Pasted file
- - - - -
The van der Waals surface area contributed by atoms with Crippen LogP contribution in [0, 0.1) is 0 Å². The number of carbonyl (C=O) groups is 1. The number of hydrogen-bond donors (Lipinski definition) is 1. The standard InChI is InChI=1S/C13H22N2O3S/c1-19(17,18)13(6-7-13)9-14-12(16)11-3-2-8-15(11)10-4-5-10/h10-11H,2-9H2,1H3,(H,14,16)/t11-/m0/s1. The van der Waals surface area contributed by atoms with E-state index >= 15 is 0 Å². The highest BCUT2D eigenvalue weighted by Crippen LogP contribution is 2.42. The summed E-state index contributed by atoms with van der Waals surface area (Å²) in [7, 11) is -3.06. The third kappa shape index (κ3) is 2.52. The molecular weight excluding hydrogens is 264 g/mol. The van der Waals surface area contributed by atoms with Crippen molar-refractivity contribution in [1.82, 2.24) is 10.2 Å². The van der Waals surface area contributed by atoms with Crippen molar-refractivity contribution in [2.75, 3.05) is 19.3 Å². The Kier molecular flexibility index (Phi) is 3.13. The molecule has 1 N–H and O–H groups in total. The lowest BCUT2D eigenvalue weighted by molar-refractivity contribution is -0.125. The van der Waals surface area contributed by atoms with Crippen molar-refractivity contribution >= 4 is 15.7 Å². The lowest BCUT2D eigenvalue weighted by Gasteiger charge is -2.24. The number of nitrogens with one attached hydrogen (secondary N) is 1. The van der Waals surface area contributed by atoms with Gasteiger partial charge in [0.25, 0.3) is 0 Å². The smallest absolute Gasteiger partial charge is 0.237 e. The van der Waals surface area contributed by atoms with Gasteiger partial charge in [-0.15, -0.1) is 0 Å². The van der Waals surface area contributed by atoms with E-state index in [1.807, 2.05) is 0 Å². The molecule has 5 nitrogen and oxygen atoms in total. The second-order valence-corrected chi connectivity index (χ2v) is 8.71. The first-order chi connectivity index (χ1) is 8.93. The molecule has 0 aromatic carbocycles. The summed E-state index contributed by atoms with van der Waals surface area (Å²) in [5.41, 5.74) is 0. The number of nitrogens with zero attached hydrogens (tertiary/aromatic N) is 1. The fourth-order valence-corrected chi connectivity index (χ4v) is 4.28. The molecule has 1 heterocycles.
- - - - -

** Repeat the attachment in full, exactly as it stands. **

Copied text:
The van der Waals surface area contributed by atoms with Crippen LogP contribution in [0, 0.1) is 0 Å². The number of carbonyl (C=O) groups is 1. The number of hydrogen-bond donors (Lipinski definition) is 1. The standard InChI is InChI=1S/C13H22N2O3S/c1-19(17,18)13(6-7-13)9-14-12(16)11-3-2-8-15(11)10-4-5-10/h10-11H,2-9H2,1H3,(H,14,16)/t11-/m0/s1. The van der Waals surface area contributed by atoms with E-state index >= 15 is 0 Å². The highest BCUT2D eigenvalue weighted by Crippen LogP contribution is 2.42. The summed E-state index contributed by atoms with van der Waals surface area (Å²) in [7, 11) is -3.06. The third kappa shape index (κ3) is 2.52. The molecular weight excluding hydrogens is 264 g/mol. The van der Waals surface area contributed by atoms with Crippen molar-refractivity contribution in [1.82, 2.24) is 10.2 Å². The van der Waals surface area contributed by atoms with Crippen molar-refractivity contribution in [2.75, 3.05) is 19.3 Å². The Kier molecular flexibility index (Phi) is 3.13. The molecule has 1 N–H and O–H groups in total. The lowest BCUT2D eigenvalue weighted by molar-refractivity contribution is -0.125. The van der Waals surface area contributed by atoms with Crippen molar-refractivity contribution >= 4 is 15.7 Å². The lowest BCUT2D eigenvalue weighted by Gasteiger charge is -2.24. The number of nitrogens with one attached hydrogen (secondary N) is 1. The van der Waals surface area contributed by atoms with Gasteiger partial charge in [0.25, 0.3) is 0 Å². The smallest absolute Gasteiger partial charge is 0.237 e. The van der Waals surface area contributed by atoms with Gasteiger partial charge in [-0.15, -0.1) is 0 Å². The van der Waals surface area contributed by atoms with E-state index in [1.807, 2.05) is 0 Å². The molecule has 5 nitrogen and oxygen atoms in total. The second-order valence-corrected chi connectivity index (χ2v) is 8.71. The first-order chi connectivity index (χ1) is 8.93. The molecule has 0 aromatic carbocycles. The summed E-state index contributed by atoms with van der Waals surface area (Å²) in [5.41, 5.74) is 0. The number of nitrogens with zero attached hydrogens (tertiary/aromatic N) is 1. The fourth-order valence-corrected chi connectivity index (χ4v) is 4.28. The molecule has 1 heterocycles.